Cassell Illustrated, London, 2003; 288 pages. (This review was first published in MM #14 - 'old calendar')
In a television commercial, a somnolent professor drones to his moribund class.
"History," he mumbles, and suddenly a sprightly young thing jumps up shouting "History??
I love history!! First something happens, then something else, so sequential.
Thank you First Guy for writing history down. Let's go study."
Charles MacLean did not have the benefit of First Guy's words when he penned Scotch Whisky: A Liquid History. Although MacLean makes reference to scholarly works on distillation from around the year 850AD, the very early
beginnings of whisky are lost in time, so MacLean focuses on the first 500 years of recorded Scotch whisky history.
His enthusiasm matches the young history student and MacLean succeeds in injecting that enthusiasm into a
rollicking good read packed with anecdotes and peopled by some rather strange characters.
The average aficionado's knowledge of whisky's history could probably be summarized thusly: The first whisky was likely distilled in Ireland; about 500 years ago Friar John Cor became the first recorded person to make whisky; the word whisky comes from "Usquebaugh" or "uisge beatha," Gaelic for aqua vitae or water of life; Glenlivet was one of the first popular single malts; Glenfiddich brought malts to the world's attention; and somewhere in the 1980's a bunch of distilleries went out of business.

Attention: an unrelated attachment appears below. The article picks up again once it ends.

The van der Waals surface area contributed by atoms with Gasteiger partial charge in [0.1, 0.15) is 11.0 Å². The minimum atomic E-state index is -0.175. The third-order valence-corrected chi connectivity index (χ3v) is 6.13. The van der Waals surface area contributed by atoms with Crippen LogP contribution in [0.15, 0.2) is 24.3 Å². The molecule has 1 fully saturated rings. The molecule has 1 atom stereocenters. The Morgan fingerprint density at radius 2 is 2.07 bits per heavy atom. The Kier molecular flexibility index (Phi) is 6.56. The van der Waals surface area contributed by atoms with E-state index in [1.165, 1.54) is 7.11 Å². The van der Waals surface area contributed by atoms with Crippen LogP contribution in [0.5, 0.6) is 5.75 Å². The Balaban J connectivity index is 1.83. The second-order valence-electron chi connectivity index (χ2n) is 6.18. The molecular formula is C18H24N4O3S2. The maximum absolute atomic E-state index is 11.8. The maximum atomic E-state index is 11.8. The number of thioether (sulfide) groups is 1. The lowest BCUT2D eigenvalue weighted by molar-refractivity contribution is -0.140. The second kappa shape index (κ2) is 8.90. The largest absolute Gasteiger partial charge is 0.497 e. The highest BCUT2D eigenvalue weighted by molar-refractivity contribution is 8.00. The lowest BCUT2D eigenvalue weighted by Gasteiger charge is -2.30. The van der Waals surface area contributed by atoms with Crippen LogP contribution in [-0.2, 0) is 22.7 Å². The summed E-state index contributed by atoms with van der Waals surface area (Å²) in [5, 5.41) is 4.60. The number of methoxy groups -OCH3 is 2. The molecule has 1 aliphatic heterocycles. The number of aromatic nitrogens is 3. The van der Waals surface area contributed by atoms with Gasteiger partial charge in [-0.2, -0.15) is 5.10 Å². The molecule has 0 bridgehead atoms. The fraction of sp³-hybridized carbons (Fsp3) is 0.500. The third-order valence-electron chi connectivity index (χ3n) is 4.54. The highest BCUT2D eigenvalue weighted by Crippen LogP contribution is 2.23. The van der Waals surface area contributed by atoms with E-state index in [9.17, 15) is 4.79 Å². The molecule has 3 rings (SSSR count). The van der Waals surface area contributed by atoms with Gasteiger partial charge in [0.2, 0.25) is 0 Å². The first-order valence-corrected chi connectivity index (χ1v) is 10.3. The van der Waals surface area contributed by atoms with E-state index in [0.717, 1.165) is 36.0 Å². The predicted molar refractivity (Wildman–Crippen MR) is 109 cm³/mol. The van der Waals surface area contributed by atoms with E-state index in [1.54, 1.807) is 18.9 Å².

Of other knowledge, most would say that it's not whisky until it has aged at least three years, and there is an 'e' in Irish whiskey, but not in Scotch whisky. Well, MacLean takes nearly 300 pages to fill in the blanks and there's nary a dull moment as smugglers, gaugers, politicians, home distillers, boards of directors, colourful entrepreneurs and a host of others slug it out for their piece of the action. The history of Scotch whisky has been one of constant struggle: the struggle against time and weather, against governments and gaugers, against thieves and competitors and sometimes against logic and reason. It's all there, waiting to be discovered in A Liquid History.
Scotch Whisky: A Liquid History begins, quoting the Exchequer Rolls of 1494-95 which provide the first written reference to distilling in Scotland. "To Friar John Cor, by order of the King, to make aqua vitae VIII bolls of malt." A boll (like a bushel) is a measure of volume which for malted (bere) barley, would weigh about 240 lbs (almost 110 kg.) and could be expected to produce about 200 litres of raw whisky. Useful details like this, which might interrupt the action, are often found in endnotes. Though scholarly, A Liquid History appears intended to be read rather than used strictly as a reference.